As previewed for L.A. Record:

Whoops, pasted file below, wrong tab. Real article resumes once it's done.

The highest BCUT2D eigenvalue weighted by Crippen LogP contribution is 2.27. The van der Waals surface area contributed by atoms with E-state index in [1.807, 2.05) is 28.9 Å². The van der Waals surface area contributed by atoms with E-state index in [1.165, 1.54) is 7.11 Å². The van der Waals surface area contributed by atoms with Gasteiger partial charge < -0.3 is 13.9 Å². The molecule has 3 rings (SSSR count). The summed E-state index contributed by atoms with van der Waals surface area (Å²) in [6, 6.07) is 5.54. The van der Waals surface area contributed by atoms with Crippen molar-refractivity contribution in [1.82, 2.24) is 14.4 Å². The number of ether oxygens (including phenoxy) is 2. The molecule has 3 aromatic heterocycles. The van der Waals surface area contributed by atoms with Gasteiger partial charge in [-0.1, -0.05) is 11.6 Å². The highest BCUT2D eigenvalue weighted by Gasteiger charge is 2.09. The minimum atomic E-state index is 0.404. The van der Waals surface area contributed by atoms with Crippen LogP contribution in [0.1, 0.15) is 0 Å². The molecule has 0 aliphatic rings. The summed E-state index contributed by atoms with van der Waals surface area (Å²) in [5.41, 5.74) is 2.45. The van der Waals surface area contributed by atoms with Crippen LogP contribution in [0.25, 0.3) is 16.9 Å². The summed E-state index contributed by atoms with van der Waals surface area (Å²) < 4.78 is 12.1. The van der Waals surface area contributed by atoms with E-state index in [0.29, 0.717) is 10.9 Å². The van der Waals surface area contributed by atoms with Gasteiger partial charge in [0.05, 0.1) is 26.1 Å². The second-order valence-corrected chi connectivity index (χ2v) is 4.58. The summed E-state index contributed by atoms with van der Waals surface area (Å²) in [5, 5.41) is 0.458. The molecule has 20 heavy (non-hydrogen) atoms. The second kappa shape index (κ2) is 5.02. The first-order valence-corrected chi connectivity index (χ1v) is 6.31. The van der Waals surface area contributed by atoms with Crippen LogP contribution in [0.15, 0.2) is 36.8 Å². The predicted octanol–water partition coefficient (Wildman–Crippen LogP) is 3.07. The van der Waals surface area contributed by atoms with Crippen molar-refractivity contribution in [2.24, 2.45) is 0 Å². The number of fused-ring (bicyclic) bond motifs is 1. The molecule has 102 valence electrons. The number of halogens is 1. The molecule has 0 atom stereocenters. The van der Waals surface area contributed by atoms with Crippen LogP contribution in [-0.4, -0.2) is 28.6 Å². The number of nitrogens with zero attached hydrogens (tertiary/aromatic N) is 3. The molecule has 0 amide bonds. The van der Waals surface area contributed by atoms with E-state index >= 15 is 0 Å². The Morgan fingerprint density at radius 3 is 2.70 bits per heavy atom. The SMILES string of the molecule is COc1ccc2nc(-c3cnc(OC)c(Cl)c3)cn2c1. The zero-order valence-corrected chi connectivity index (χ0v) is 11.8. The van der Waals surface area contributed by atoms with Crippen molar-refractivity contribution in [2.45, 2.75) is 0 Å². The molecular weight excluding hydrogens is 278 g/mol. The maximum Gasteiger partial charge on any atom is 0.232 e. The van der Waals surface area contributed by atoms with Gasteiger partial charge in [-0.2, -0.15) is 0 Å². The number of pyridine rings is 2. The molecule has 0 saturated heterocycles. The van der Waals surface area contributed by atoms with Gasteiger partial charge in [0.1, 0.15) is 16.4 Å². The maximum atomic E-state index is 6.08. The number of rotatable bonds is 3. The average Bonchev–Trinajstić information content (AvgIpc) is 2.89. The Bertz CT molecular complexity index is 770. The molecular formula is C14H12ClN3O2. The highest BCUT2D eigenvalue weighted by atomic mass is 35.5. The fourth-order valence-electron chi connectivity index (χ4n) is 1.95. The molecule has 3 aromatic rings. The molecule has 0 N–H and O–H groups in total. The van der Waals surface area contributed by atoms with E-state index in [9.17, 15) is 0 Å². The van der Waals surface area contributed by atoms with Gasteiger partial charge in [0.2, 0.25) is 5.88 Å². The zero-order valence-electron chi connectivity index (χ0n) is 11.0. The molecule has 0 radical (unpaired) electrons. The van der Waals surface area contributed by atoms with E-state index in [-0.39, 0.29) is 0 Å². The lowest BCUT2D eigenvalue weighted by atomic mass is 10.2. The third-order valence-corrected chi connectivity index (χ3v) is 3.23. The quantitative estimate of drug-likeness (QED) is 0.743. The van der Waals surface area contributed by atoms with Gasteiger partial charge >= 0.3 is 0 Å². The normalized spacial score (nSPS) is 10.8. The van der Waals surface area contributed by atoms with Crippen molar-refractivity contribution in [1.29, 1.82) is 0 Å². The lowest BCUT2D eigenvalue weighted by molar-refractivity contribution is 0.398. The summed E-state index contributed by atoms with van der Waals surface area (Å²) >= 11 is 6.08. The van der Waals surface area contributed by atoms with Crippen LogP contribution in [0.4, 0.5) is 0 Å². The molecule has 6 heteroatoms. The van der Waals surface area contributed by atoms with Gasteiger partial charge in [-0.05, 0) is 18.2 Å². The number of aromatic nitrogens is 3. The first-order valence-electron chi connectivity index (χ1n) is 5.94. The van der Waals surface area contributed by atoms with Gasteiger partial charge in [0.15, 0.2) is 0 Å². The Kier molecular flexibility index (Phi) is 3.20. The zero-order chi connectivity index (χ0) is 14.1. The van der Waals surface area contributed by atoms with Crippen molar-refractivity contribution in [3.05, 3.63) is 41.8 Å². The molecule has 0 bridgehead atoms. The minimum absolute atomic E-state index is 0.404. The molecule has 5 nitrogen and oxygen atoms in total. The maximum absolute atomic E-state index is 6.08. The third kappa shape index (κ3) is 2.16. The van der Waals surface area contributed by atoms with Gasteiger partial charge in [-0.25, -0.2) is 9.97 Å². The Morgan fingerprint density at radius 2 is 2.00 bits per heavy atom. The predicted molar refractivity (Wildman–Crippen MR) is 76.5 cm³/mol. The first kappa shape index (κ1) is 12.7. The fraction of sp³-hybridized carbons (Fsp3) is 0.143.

So much more than a mere punk band, Subhumans formed in Southwest England in 1980 and featured Dick Lucas, one of the genre’s most prolific, literate and respectable songwriters. With often-profound lyrics touting the virtues of anarchy and derailing corrupt social and political practices, the group was one of the only punk bands to experiment with classic rock tempos, blues melodies and instrumentation unconventional to the genre (who’d have thought a punk could play piano?). The band broke up in 1987, and after a stint with seminal ska/punk/reggae band Culture Shock, Dick met up with former Subs bandmates Phil and Trotsky again to form politi-punk/ska band Citizen Fish in 1989, which is still active today. Despite having broken up when I was 5 years old and I discovered the Subs during my teen years in the mid-’90s. It didn’t take long for them to become my all-time favorite band (and my all-time favorite punk band to this day), and when a friend and I tracked down Dick’s address we decided to write him fan letters. Much to our teenybopper amazement he actually responded—several times, in fact—and informed us the Subs would soon be reuniting, which they did to our utter glee in 1998. At the tender age of 15 we ventured to see our favorite penpal from across the pond in San Bernardino and garnered fond memories of pepper spray, flying shoes, bone-crushing moshing and the mysterious cum stain that ended up on the back of my friend’s jeans. Here’s to seeing what ends up on my pants at the Knitting Factory.